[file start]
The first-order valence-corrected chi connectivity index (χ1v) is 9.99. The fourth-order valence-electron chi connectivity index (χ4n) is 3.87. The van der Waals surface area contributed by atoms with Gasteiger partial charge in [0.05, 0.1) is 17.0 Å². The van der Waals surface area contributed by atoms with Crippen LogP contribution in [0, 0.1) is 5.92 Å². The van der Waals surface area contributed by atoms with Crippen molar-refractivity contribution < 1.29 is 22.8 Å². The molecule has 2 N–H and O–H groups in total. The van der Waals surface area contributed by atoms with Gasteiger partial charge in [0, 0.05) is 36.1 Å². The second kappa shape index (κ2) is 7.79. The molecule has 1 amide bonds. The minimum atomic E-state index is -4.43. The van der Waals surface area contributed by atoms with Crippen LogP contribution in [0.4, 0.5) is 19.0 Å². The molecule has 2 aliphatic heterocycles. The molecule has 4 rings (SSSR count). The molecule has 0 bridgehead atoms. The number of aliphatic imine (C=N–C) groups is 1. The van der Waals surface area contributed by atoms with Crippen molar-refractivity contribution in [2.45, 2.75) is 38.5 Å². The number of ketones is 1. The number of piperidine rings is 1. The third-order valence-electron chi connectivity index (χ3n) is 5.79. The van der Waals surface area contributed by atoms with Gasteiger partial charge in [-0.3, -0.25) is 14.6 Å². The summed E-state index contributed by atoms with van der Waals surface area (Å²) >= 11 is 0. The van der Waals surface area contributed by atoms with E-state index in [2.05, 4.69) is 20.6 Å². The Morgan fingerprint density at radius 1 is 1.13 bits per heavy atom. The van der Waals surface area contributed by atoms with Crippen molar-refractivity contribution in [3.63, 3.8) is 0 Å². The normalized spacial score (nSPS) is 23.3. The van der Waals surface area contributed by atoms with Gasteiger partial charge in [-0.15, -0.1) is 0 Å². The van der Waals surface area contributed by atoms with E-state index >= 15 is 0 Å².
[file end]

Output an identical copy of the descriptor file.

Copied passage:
The first-order valence-corrected chi connectivity index (χ1v) is 9.99. The fourth-order valence-electron chi connectivity index (χ4n) is 3.87. The van der Waals surface area contributed by atoms with Gasteiger partial charge in [0.05, 0.1) is 17.0 Å². The van der Waals surface area contributed by atoms with Crippen LogP contribution in [0, 0.1) is 5.92 Å². The van der Waals surface area contributed by atoms with Crippen molar-refractivity contribution < 1.29 is 22.8 Å². The molecule has 2 N–H and O–H groups in total. The van der Waals surface area contributed by atoms with Gasteiger partial charge in [0, 0.05) is 36.1 Å². The second kappa shape index (κ2) is 7.79. The molecule has 1 amide bonds. The minimum atomic E-state index is -4.43. The van der Waals surface area contributed by atoms with Crippen LogP contribution in [0.4, 0.5) is 19.0 Å². The molecule has 2 aliphatic heterocycles. The molecule has 4 rings (SSSR count). The molecule has 0 bridgehead atoms. The number of aliphatic imine (C=N–C) groups is 1. The van der Waals surface area contributed by atoms with Crippen molar-refractivity contribution in [2.45, 2.75) is 38.5 Å². The number of ketones is 1. The number of piperidine rings is 1. The third-order valence-electron chi connectivity index (χ3n) is 5.79. The van der Waals surface area contributed by atoms with Gasteiger partial charge in [-0.3, -0.25) is 14.6 Å². The summed E-state index contributed by atoms with van der Waals surface area (Å²) >= 11 is 0. The van der Waals surface area contributed by atoms with E-state index in [2.05, 4.69) is 20.6 Å². The Morgan fingerprint density at radius 1 is 1.13 bits per heavy atom. The van der Waals surface area contributed by atoms with Crippen molar-refractivity contribution in [3.63, 3.8) is 0 Å². The normalized spacial score (nSPS) is 23.3. The van der Waals surface area contributed by atoms with Gasteiger partial charge in [-0.15, -0.1) is 0 Å². The van der Waals surface area contributed by atoms with E-state index >= 15 is 0 Å².